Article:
DOMINIC HARTINGTON-GEORGE poured four sachets of sugar into the indistinguishable hot liquid they served in these premier London-address offices and sighed to himself. Sitting on his own in the luxuriously carpeted foyer, he wondered if he could work the Tardis-clone vending machine enough to get a chocolate bar as well.

On the pretext of needing a piss, he’d escaped from the meeting currently going on between his agent, Tanya Richards, and his PR company representatives. Well, he hadn’t said that exactly, as Tanya had already briefed him about his language needing to be more socially acceptable. Apparently he wasn’t on the top of a snowcapped mountain at the moment, where no one cared how he expressed his bodily needs except for the odd passing llama.

Dominic wondered idly why a llama’s company felt infinitely more attractive compared to the meeting. And as an experienced mountaineer, he’d met a few llamas in his time. But he couldn’t do anything about today, could he? He couldn’t run away like he usually did—or as Tanya and his mother accused him of doing—to some mountain range to hide himself in another wild adventure.

Because he was broke.

Not only that, but he was hawking his begging bowl around London in the hope of a sponsorship deal. He had to endure long meetings, cheesy smiles that set off a cramp in his jaw, and daily spreadsheet reminders of just how much money was involved in climbing the Eiger. It all just emphasized the size of the shit pile he was in. What was more, he struggled to cope with negotiation at the best of times. In fact, he was beginning to think he’d be better suited to standing outside on the street and offering copies of the Big Issue. He was no bloody good at bowing and scraping. Wasn’t that what he employed Tanya for, anyway?

“It’s a necessary evil,” she’d told him firmly. He’d just announced his next expedition, and she’d announced a resounding, financial no-can-do. “You may have an aristocratic name and impeccable pedigree, but—”

“Bugger-all money?” he’d interrupted almost gleefully. For centuries his family had been famous for being adventurers—and infamous for gambling away every treasure they had ever owned. Great-Grandad had wasted the final thousands of the family fortune on a rangy horse in the Epsom Derby that, rather than romping home at 200-1, had fallen over its own feet in the first fifteen yards and had to be put out to grass. After that, the surviving Hartington-Georges moved to their more modest London properties and lived on the erratic income from opening their ancestral home to the public. Dom suspected his elegant sophisticate of a mother had never got over the shock of a stranger approaching her one afternoon and asking to be escorted to the baby-changing facilities.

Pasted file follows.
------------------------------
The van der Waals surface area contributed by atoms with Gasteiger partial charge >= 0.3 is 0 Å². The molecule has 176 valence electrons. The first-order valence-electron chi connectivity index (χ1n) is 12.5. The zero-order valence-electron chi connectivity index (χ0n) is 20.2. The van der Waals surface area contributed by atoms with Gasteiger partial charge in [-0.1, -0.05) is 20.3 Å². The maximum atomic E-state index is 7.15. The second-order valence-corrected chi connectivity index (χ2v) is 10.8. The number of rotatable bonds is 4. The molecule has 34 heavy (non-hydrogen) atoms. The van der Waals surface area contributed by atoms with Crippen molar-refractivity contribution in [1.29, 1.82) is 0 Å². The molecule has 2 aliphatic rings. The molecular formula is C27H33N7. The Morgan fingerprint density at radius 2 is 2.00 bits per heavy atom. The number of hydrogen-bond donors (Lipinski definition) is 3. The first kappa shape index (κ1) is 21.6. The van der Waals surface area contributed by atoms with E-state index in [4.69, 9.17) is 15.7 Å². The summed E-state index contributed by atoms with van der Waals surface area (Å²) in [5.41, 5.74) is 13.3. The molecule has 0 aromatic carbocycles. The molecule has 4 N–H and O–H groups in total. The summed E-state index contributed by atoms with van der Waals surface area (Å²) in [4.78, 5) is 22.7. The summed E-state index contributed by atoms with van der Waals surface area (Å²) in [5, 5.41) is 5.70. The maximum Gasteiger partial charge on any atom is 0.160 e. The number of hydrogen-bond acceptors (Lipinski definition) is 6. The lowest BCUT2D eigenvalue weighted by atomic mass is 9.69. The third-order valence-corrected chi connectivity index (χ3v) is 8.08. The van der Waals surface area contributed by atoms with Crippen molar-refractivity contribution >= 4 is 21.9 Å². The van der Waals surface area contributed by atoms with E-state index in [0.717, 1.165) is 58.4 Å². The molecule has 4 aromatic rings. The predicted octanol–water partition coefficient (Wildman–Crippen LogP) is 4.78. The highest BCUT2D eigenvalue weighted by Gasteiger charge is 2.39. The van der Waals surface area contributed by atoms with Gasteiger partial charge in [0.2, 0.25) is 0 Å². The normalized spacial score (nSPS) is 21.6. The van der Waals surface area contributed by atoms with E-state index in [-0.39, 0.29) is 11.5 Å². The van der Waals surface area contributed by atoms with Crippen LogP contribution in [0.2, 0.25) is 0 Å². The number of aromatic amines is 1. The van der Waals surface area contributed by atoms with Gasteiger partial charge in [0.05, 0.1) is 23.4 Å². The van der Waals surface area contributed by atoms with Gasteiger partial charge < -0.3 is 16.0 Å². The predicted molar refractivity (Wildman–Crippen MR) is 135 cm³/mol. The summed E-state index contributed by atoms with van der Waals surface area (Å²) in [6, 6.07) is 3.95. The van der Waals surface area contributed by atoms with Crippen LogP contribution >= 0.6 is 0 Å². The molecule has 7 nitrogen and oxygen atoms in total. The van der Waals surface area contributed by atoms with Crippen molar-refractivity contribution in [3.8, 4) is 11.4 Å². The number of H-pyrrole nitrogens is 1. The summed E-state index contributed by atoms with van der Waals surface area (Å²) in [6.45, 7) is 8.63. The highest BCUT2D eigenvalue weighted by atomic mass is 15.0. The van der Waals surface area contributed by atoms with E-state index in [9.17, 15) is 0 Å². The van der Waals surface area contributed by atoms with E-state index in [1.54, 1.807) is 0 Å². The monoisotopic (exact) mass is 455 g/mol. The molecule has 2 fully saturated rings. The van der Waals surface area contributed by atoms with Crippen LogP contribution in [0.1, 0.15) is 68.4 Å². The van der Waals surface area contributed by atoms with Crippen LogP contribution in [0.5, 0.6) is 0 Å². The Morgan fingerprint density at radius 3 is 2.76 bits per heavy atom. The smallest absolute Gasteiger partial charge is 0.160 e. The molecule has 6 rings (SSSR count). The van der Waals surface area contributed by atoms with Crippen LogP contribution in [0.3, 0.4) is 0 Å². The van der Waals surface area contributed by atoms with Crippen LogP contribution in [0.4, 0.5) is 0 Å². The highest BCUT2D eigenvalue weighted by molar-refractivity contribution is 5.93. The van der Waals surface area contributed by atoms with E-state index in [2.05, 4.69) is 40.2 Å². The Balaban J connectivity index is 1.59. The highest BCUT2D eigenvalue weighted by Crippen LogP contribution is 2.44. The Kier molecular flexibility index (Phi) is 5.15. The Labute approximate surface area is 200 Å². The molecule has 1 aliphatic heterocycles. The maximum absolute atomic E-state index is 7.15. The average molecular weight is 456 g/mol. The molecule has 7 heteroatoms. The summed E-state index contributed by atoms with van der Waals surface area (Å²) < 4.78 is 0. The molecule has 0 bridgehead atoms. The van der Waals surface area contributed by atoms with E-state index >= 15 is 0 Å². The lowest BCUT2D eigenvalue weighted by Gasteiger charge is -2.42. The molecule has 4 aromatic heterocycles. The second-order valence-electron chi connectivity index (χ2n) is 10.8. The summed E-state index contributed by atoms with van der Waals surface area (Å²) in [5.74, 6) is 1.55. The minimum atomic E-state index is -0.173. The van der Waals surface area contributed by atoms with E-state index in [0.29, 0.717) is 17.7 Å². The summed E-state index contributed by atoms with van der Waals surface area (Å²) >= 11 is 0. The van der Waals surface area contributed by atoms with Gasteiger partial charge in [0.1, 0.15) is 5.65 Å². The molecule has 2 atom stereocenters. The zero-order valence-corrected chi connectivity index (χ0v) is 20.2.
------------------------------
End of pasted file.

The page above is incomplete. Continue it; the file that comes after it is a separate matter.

Tanya had continued, “So if you want to continue your mountaineering projects—”

“No question!” he’d snapped.

Tanya had just inclined her head, unfazed. She hadn’t worked for Dom for two years without learning “his ways.” “So we must look at ways to raise the funds. And one of those is through sponsorship deals. Take that disgusted look off your face, Dom. A lot of sportsmen and explorers do that nowadays.”

“Climb mountains with a big yellow M emblazoned on my forehead?”

Tanya let a smile tease the corners of her mouth. “I think it’d be more suitable if the sponsor was in the outdoor clothing and survival equipment market. I have contacts I can approach.”

Tanya always had contacts. Dom had to admire that in her. Also her ability to manage her insolent runt of an assistant, Eric—oh, and her ability to cope with Dom in full grumpy mode. There weren’t many people who managed to do that. His own mother only dropped into his Ladbroke Grove house a few times a year. Otherwise, they were both happy to keep contact to the occasional phone call or bumping into each other at family friends’ events.

“You need to come out of your shell,” Tanya had said to him. That was an hour before she employed the PR company. “And that doesn’t include dancing on a pub table to karaoke.”